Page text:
Margarita, With A Straw Movie Review



Director Shonali Bose and lead actress Kalki Koechlin are on top of their respective games in Margarita, With a Straw, an offbeat drama that is both sensitive and provocative.

The wonderfully well-scripted film (screenplay: Bose and Nilesh Maniyar) focuses on the most intimate physical and emotional needs of a woman with cerebral palsy.

It delivers a poignant and uplifting portrait of an individual determined to live life to the lees despite all the odds she faces owing to her restricted motor skills.

Margarita, With A Straw narrates its emotionally arresting and startlingly revelatory story without resorting to the mawkish or the preachy.

It is the sophistication of the making that stands out: Margarita, With A Straw is adroitly crafted. It eschews tear-jerking theatrics. And it does not take recourse to any shrill remonstrations to get its point across.

The protagonist, Laila (Koechlin), is unlike any heroine that Indian cinema has ever showcased.

She is physically challenged, but that isn’t the only aspect of her personality that the director underlines. Laila has to contend with several other ‘minority’ identities.
She is a woman in a man’s world. She is a Sikh’s daughter. And her sexual orientation isn’t obviously deemed ‘normal’ by those that that do not know better.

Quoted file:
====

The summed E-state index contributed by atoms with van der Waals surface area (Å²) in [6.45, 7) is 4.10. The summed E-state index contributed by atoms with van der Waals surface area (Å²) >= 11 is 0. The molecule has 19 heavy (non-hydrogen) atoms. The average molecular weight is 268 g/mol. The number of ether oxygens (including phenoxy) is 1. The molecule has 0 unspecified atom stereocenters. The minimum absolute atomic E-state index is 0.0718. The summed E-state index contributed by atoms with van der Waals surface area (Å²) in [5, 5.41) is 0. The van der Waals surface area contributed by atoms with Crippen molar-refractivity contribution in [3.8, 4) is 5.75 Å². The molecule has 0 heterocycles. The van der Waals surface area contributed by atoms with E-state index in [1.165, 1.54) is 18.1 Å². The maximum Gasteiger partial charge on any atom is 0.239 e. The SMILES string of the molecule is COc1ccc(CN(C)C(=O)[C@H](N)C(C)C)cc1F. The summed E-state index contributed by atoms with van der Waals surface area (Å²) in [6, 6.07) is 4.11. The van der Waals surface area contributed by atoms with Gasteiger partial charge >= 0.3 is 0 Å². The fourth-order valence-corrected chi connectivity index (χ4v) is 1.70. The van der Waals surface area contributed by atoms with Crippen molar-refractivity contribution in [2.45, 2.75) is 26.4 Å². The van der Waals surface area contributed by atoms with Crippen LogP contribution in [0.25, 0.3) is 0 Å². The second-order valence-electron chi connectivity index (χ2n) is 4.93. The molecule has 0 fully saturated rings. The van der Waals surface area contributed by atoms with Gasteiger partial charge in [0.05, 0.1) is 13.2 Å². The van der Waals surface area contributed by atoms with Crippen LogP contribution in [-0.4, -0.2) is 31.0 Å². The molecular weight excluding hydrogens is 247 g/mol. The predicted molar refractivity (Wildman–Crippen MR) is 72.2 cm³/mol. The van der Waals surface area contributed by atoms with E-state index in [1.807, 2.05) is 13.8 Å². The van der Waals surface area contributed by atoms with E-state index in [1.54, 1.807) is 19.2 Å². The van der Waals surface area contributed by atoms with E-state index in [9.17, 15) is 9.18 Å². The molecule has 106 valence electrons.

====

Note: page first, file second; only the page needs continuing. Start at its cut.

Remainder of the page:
But nothing at all can stop Laila from pursuing the urges of the flesh and soul in quest of self-fulfilment.

In the film’s early scenes, it isn’t easy to grasp the words that trickle out of her lips – and that is exactly how it would be for any of us if we were to meet a person with CP in real life.

But soon enough, once we have warmed up to Laila’s manner of enunciation, all barriers to comprehension vanish.

Laila – and the film – grows on us steadily as she emerges as a ‘full-bodied’ character making no bones about her need for sexual gratification.

So nuanced is the characterisation that the fact that Laila is a physically challenged woman eventually ceases to matter.

Rarely, if ever, has an Indian film portrayed disability with such matter-of-fact directness, without mining it for undue sympathy for an afflicted character’s plight. Margarita, With A Straw only seeks rounded understanding.

It manages to evoke a full appreciation of the adventurous spirit of a woman who breaks all preconceived notions about life in a wheelchair. Laila is as stoic as she is heroic.
Laila’s mother (Revathy) is the magnifying glass through which we view her.

She is Laila’s one-woman support system. She stands rock-solid behind her daughter despite the moments of tension and unease that inevitably erupt when the latter comes out.

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